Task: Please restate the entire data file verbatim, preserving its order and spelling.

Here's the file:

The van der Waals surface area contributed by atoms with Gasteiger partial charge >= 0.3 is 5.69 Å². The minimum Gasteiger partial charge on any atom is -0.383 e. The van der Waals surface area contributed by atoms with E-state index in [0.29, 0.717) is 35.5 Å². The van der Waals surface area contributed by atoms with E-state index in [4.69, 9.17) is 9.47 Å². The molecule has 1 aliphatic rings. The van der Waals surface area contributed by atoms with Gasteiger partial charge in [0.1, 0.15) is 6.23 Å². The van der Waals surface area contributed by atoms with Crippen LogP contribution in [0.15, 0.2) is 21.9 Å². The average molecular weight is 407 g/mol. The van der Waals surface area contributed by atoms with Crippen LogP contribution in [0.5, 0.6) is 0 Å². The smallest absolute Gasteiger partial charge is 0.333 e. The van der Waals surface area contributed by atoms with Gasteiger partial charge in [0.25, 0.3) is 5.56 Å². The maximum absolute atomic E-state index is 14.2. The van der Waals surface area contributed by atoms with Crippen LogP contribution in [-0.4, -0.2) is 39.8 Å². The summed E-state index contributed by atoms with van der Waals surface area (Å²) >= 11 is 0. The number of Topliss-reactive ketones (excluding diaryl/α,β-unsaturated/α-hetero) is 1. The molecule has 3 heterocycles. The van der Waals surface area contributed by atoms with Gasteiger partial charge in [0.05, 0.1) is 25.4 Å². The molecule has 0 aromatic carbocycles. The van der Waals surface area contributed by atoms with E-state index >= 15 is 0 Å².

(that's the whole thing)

The van der Waals surface area contributed by atoms with Gasteiger partial charge >= 0.3 is 5.69 Å². The minimum Gasteiger partial charge on any atom is -0.383 e. The van der Waals surface area contributed by atoms with E-state index in [0.29, 0.717) is 35.5 Å². The van der Waals surface area contributed by atoms with E-state index in [4.69, 9.17) is 9.47 Å². The molecule has 1 aliphatic rings. The van der Waals surface area contributed by atoms with Gasteiger partial charge in [0.1, 0.15) is 6.23 Å². The van der Waals surface area contributed by atoms with Crippen LogP contribution in [0.15, 0.2) is 21.9 Å². The average molecular weight is 407 g/mol. The van der Waals surface area contributed by atoms with Crippen LogP contribution in [0.5, 0.6) is 0 Å². The smallest absolute Gasteiger partial charge is 0.333 e. The van der Waals surface area contributed by atoms with Gasteiger partial charge in [0.25, 0.3) is 5.56 Å². The maximum absolute atomic E-state index is 14.2. The van der Waals surface area contributed by atoms with Crippen LogP contribution in [-0.4, -0.2) is 39.8 Å². The summed E-state index contributed by atoms with van der Waals surface area (Å²) >= 11 is 0. The number of Topliss-reactive ketones (excluding diaryl/α,β-unsaturated/α-hetero) is 1. The molecule has 3 heterocycles. The van der Waals surface area contributed by atoms with Gasteiger partial charge in [0.05, 0.1) is 25.4 Å². The molecule has 0 aromatic carbocycles. The van der Waals surface area contributed by atoms with E-state index >= 15 is 0 Å².